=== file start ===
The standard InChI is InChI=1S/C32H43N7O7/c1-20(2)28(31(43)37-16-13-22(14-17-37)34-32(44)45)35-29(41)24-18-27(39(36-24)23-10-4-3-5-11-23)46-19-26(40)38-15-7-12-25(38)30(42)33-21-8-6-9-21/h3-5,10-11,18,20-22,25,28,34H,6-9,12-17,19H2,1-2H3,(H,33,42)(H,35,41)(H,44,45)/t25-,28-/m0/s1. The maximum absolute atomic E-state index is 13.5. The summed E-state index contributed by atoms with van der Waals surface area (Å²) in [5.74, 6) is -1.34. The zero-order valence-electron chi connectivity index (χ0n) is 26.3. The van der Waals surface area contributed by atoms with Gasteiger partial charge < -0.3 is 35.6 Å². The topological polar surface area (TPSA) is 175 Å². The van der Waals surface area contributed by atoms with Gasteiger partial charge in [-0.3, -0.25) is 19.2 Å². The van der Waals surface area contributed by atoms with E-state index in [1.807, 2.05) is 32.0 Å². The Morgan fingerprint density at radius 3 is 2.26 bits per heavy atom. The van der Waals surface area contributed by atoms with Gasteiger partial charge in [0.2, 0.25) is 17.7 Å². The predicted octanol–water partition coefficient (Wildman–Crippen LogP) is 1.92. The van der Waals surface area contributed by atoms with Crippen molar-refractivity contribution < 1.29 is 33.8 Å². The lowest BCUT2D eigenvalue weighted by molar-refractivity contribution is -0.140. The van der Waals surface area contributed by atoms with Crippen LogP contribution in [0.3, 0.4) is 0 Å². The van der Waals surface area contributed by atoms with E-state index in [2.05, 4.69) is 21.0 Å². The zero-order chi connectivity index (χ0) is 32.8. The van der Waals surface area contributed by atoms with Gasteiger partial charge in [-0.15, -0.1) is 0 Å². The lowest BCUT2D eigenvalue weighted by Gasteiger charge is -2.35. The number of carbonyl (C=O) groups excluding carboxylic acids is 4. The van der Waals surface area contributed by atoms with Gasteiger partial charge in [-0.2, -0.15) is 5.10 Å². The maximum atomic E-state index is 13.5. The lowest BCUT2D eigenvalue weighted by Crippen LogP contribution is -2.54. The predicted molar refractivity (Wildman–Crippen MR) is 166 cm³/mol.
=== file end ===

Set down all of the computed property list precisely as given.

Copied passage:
The standard InChI is InChI=1S/C32H43N7O7/c1-20(2)28(31(43)37-16-13-22(14-17-37)34-32(44)45)35-29(41)24-18-27(39(36-24)23-10-4-3-5-11-23)46-19-26(40)38-15-7-12-25(38)30(42)33-21-8-6-9-21/h3-5,10-11,18,20-22,25,28,34H,6-9,12-17,19H2,1-2H3,(H,33,42)(H,35,41)(H,44,45)/t25-,28-/m0/s1. The maximum absolute atomic E-state index is 13.5. The summed E-state index contributed by atoms with van der Waals surface area (Å²) in [5.74, 6) is -1.34. The zero-order valence-electron chi connectivity index (χ0n) is 26.3. The van der Waals surface area contributed by atoms with Gasteiger partial charge < -0.3 is 35.6 Å². The topological polar surface area (TPSA) is 175 Å². The van der Waals surface area contributed by atoms with Gasteiger partial charge in [-0.3, -0.25) is 19.2 Å². The van der Waals surface area contributed by atoms with E-state index in [1.807, 2.05) is 32.0 Å². The Morgan fingerprint density at radius 3 is 2.26 bits per heavy atom. The van der Waals surface area contributed by atoms with Gasteiger partial charge in [0.2, 0.25) is 17.7 Å². The predicted octanol–water partition coefficient (Wildman–Crippen LogP) is 1.92. The van der Waals surface area contributed by atoms with Crippen molar-refractivity contribution < 1.29 is 33.8 Å². The lowest BCUT2D eigenvalue weighted by molar-refractivity contribution is -0.140. The van der Waals surface area contributed by atoms with Crippen LogP contribution in [0.3, 0.4) is 0 Å². The van der Waals surface area contributed by atoms with E-state index in [2.05, 4.69) is 21.0 Å². The zero-order chi connectivity index (χ0) is 32.8. The van der Waals surface area contributed by atoms with Gasteiger partial charge in [-0.15, -0.1) is 0 Å². The lowest BCUT2D eigenvalue weighted by Gasteiger charge is -2.35. The number of carbonyl (C=O) groups excluding carboxylic acids is 4. The van der Waals surface area contributed by atoms with Gasteiger partial charge in [-0.2, -0.15) is 5.10 Å². The maximum atomic E-state index is 13.5. The lowest BCUT2D eigenvalue weighted by Crippen LogP contribution is -2.54. The predicted molar refractivity (Wildman–Crippen MR) is 166 cm³/mol.